Recalling the sci-fi meditations of Charles Yu, Saramago’s philosophical tales and the “heavy meta-” of Mark Z. Danielewski:

The wallpaper my father had created was at least four, five, six layers deep. Even the window had been covered over, filtering the bright light through the haze of my father’s search for meaning…. The world needed to be covered up, papered over.

Landweber’s hybrid novel Thursday 1:17 p.m. is a provocative, stop-motion parable for an accelerating world.


Michael Landweber lives and writes in Washington, DC. His short stories have appeared in literary magazines such as Gargoyle, Fourteen Hills, Fugue, Barrelhouse, and American Literary Review. He is an Associate Editor at Potomac Review and a contributor for Pop Matters. Click here to find Michael online.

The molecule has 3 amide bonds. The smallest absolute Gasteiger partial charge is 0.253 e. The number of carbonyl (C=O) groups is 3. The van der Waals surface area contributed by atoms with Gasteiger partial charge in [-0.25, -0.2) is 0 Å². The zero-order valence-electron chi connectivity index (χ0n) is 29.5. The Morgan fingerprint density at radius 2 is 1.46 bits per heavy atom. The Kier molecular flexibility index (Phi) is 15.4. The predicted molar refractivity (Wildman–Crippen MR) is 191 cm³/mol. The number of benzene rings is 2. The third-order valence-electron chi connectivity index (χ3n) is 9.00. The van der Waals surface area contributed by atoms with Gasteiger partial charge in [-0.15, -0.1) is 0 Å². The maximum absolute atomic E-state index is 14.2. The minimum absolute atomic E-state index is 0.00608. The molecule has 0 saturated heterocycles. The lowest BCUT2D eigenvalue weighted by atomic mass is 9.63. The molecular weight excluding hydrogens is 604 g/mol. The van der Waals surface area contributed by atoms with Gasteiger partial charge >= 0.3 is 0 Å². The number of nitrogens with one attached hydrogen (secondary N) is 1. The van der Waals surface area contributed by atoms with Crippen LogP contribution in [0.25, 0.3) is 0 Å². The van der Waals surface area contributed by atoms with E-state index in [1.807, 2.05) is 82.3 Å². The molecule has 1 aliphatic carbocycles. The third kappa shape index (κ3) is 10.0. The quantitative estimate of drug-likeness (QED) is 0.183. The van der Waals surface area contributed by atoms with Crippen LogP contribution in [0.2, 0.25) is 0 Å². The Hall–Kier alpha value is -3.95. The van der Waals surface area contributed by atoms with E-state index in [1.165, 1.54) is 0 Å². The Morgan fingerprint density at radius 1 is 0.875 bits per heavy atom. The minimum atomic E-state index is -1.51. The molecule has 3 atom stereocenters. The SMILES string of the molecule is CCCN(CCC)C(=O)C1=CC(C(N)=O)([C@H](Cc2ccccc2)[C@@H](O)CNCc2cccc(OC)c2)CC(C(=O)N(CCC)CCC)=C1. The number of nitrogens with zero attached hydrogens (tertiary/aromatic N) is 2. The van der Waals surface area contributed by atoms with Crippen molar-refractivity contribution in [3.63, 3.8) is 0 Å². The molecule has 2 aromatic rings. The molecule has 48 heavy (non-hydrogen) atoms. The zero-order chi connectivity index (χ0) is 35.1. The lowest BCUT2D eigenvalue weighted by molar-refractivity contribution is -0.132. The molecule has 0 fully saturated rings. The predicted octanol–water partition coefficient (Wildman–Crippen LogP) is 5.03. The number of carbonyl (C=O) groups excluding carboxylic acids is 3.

Steven Felicelli is the author of two novels: Notes Toward a Monograph of the Moment (Six Gallery Press) and White (Purgatorio Press) and a variety of other publications, from film reviews to the co-translation of a Japanese folk song for The United Nations. He was born in Chicago and now lives in the San Francisco Bay Area (by way of St. Louis, Seattle, Santa Fe) with his wife Anita Felicelli, author of Sparks off You and their three children.